Does anyone know exactly why Florel has a 48 hr REI?
A lot of chemicals have to do with contact safety. I think florel is one that is dangerous for eye contact. Some chemicals the companies can't afford to get a new label.
This should help you with your REI issues.
Some chemicals, even after appearing to have dried, can still emit vapors that can be some what irritating or toxic. My impression is that companies occassionally go overboard on REI recommendations in order to avoid law suits.
I've often wondered the same thing. I've fired off an e-mail to Joyce Latimer to see if she can offer any insight. I can't think of another chemical we use in the nursery that has a 48 hour REI. We only use those with a 24 hour REI when there's no alternative. 12hr or less is our standard.
Paul- we are the same way. A 24 hr REI is tough enough. Another person to ask might be Peter Konjoian. Hasn't he done a lot of work with Florel?
Florel is one of the cheapest pgr's in the market. I'll gladly keep the 48 hr REI to keep the price where it is.;)
Carole, here's what Joyce said (sorry for the delay):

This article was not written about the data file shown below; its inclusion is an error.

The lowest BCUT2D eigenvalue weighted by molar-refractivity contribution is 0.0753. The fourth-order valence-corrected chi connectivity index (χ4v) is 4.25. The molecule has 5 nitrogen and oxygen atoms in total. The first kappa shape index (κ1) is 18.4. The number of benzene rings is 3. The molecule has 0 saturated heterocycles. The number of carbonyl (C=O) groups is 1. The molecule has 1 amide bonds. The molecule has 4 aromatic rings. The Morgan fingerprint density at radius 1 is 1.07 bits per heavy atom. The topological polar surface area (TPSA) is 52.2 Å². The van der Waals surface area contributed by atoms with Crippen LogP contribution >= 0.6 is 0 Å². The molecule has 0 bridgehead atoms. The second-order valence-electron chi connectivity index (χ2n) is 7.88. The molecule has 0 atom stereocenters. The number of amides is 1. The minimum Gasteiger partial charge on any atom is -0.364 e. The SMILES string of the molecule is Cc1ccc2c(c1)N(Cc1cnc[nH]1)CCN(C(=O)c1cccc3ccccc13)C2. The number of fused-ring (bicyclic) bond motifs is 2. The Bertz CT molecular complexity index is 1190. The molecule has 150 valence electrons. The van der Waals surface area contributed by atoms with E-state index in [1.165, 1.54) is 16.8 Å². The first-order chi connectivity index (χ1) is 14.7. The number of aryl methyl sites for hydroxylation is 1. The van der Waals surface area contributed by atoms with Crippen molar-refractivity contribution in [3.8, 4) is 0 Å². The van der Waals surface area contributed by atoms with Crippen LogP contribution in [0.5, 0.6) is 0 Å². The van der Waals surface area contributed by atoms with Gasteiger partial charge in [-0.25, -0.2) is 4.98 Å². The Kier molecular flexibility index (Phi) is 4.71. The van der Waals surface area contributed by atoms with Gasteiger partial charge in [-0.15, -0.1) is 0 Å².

"For ethephon, I remembered Peter Konjoian talking about this, about it having to do with acidic nature of the product. So, I went looking and found the info below from the 1995 EPA re-registration documents for ethephon (Florel, Rhone Poulenc):
'A 48 hour restricted-entry interval (REI), as imposed by the Worker Protection Standard (WPS), will be retained based on potential eye and skin irritation concerns. The Agency has determined that this 48-hour REI must be increased to 72 hours when ethephon is applied outdoors in arid areas. In addition, since ethephon is classified as toxicity category for eye irritation potential, protective eyewear is now required. http://www.epa.gov/oppsrrd1/REDs/0382.pdf'"